It's been a long time since we've heard anything about Dying Light 2, and the world has changed a fair bit in the interim. Indeed, reminding ourselves of the game's E3 2018 reveal invokes memories of the pre-pandemic era, and Techland is well aware of that irony, given Dying Light's depiction of a world torn asunder by plague. Still, Techland is ready to talk about its sequel again, and more than happy to acknowledge that the last few years of development haven't exactly been smooth sailing.
"I think it's safe to say that all of us hoped we'd have fewer hurdles to overcome," says lead game designer Tymon Smektała, "but even though we faced some problems with the scope and ambition of the project, we didn't lose a day and kept pushing the game forward with each production milestone."
"We had to find an effective structure for the game, the right balance between gameplay and narrative, we had to deal with some pressure, but I think it made us wiser and more experienced as a team. The game also benefited a lot from that process, so thankfully we're now almost ready to start presenting it in a broader manner."
Back from the dead
Outriders review-in-progress: "A pulpy, pacey looter shooter with surprising levels of depth"
Smektała says that development of Dying Light 2 has been progressing "slowly but steadily" since Techland showed its last gameplay demo two years ago – six months before announcing that it would be delaying the game indefinitely from its Spring 2020 release window. According to the creative director, the delay gave the team more time to finesse Dying Light 2's unique narrative sandbox systems, in which its open world (known only as The City) changes in reaction to the choices players make as protagonist Aiden Caldwell.
"What surprised us was the complexity of the beast we've created," Smektała continues. "It's a game of choices, and each choice creates a different version of the game reality – which needs to be tested, balanced, etc. It's hard to single out one thing we improved during the time. The whole game got better, more focused, more polished. I'm especially amazed by our visual improvements."
"It also took us some time to finalize the design for City Alignment, a gameplay mechanic that allows you to shape the playable elements that appear in the game. At the early stages of the project, the mechanic was really complex, but then we realized we're not making a strategy game – and what we had was slowing the player's progress a lot. In the end the hard part was finding out how much of it we want to keep."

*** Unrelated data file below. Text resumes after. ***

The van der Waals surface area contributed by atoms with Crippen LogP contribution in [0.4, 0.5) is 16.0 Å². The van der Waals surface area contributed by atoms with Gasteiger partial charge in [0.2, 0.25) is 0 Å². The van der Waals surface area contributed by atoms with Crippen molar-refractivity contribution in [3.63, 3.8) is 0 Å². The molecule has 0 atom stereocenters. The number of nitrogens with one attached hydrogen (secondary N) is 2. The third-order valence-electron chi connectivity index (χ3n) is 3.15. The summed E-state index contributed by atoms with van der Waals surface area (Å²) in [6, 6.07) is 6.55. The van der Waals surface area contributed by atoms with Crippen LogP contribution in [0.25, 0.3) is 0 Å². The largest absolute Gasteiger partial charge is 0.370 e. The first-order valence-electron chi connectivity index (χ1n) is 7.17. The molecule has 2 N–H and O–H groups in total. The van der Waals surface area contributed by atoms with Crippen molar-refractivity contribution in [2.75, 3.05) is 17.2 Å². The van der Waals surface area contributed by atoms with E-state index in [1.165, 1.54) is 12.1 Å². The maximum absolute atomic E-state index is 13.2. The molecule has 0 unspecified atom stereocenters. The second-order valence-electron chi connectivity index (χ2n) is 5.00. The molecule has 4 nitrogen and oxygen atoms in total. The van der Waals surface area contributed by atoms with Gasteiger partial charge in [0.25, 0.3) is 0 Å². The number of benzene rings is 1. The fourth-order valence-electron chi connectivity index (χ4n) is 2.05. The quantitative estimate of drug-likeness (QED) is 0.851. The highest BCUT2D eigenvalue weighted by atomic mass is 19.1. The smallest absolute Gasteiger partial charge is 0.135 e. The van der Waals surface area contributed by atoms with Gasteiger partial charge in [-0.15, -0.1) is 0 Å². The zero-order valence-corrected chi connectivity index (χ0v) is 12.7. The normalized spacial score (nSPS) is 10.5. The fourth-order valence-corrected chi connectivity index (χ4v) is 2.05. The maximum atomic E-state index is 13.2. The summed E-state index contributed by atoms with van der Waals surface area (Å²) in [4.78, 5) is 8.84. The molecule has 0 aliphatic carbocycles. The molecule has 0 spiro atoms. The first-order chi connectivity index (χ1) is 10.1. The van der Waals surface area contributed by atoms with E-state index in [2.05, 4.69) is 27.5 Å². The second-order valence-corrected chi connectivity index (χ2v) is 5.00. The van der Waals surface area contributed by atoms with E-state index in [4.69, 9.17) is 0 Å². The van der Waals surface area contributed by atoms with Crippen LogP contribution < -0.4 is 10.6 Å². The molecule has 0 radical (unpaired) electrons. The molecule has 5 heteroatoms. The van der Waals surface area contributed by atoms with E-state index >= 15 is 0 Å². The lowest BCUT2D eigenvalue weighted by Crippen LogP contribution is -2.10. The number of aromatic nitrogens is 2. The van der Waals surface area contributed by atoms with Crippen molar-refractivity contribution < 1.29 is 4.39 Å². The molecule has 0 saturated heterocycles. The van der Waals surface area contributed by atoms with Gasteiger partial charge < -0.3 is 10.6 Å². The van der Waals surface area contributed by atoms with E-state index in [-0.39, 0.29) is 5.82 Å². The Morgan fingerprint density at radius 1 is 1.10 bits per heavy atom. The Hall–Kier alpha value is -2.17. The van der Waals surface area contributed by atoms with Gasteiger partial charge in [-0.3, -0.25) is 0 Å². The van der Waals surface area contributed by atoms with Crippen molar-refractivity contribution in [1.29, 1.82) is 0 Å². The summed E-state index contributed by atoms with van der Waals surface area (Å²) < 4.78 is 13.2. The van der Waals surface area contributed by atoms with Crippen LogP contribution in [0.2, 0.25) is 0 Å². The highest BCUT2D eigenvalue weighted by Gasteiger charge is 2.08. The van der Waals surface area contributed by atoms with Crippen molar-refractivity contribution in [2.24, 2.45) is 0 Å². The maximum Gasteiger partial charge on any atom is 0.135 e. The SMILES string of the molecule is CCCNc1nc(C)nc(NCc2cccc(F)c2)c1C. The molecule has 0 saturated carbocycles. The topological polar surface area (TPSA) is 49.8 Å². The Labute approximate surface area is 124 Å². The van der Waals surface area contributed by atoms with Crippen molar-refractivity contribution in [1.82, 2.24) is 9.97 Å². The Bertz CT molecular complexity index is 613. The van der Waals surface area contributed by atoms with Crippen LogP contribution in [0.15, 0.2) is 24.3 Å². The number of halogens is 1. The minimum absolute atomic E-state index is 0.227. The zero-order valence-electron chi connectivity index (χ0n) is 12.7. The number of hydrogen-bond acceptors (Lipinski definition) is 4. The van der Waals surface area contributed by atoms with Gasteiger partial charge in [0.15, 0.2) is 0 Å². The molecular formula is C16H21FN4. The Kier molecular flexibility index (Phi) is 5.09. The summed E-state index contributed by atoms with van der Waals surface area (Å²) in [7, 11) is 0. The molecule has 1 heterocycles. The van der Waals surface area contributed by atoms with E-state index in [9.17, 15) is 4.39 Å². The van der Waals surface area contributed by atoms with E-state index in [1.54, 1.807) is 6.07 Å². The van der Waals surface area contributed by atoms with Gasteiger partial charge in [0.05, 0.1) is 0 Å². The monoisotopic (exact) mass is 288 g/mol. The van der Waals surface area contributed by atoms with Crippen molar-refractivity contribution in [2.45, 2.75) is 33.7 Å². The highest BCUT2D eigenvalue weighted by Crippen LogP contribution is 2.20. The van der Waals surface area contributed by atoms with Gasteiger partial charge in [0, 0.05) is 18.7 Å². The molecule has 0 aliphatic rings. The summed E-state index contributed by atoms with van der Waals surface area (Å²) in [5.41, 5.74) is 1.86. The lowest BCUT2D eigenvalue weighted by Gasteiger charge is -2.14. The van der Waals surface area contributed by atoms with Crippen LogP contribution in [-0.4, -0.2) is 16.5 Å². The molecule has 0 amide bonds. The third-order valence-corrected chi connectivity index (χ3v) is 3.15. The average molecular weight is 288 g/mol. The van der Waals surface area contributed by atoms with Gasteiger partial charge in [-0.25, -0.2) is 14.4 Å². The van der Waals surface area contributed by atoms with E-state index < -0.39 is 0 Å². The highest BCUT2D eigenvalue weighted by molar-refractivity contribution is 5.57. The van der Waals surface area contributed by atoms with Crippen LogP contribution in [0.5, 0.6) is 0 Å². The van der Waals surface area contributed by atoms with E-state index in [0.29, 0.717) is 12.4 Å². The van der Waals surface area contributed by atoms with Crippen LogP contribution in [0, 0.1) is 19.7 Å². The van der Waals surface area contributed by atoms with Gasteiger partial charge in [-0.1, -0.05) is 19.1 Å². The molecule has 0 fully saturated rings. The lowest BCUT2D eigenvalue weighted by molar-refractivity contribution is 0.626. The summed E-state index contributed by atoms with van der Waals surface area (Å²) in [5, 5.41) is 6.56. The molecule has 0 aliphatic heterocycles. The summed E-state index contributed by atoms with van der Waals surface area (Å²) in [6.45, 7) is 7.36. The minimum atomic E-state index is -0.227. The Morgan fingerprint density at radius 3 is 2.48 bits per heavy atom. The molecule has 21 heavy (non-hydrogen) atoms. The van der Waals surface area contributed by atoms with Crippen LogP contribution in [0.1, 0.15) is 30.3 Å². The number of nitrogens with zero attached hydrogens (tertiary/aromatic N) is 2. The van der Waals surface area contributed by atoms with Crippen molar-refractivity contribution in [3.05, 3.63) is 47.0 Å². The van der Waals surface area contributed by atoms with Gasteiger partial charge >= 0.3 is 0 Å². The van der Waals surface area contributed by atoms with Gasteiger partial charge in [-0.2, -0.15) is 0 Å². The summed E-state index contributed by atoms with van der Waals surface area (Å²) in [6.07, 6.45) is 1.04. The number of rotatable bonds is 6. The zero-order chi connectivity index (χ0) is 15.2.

The challenges didn't end there. In January of last year, Techland held an opening party for its brand new, state of the art office in Wrocław, Poland. Two months later, lockdown was enacted across the country, and the team had to abandon its new space to begin working remotely. For the game's rendering director Tomasz Szałkowski, this adaptation to development from home meant turning his bedroom into "a NASA flight control center".
"There were often situations, especially at the beginning of the lockdown, that even after a whole day at work, when we felt that something still needed to be improved or fixed, we couldn't walk away from the computer. We certainly lack personal contact, and we miss each other, but frequent audio and video contact helps to some extent."
Techland is also now developing Dying Light 2 in an environment of new console generations. The sequel has always been pitched as a cross-gen title, but in the days before we knew anything concrete about the Xbox Series X and PS5, the studio could only talk in vague generalisations about how it was targeting the platforms. Szałkowski can now be more upfront about the ways in which Dying Light 2 will run on them, revealing that – similarly to many other cross-gen titles – Techland plans "to give the player the choice between enhancing quality or performance."
In other words, this means you'll be able to choose to play Dying Light 2 at a 4K resolution with ray-tracing enabled, or run the game at a silky smooth 60 frames-per-second. Given the action-RPG's focus on fast, improvised mobility across its urban landscape, the latter option seems like the obvious choice, but we're also tempted by the idea of being able to catch glimpses of our pursuers in real-time reflections of The City's dilapidated skyscrapers...
Light at the end of the tunnel
While Techland isn't ready to offer a release date for Dying Light 2 just yet, a recent teaser promised more details would be shared later this year. If the footage of various members of the team reading out angry tweets about the game's disappearance didn't make it clear, the studio is keenly aware of fan expectations for its sequel. All the more reason, Smektała says, to avoid pushing it out before it's ready. "Dying Light is our own IP and it's very precious to us. That's why we really want to make sure that all of the pieces of it fit one another."
Promising an open world innately intertwined with its branching tale of a society attempting to rebuild amidst the zombie apocalypse, recognising the sheer scope and scale of Dying Light 2 is all you need to understand why Techland is taking its time to fulfill its creative vision. The brief snippets of gameplay footage that were recently revealed are enough to keep us tide over for now, however, alongside the studio's promise of being more transparent about its development pipeline going forward. Silence may be a sensible strategy to avoid the infected, after all, but for Dying Light fans, the return of Techland's voice couldn't be more welcome.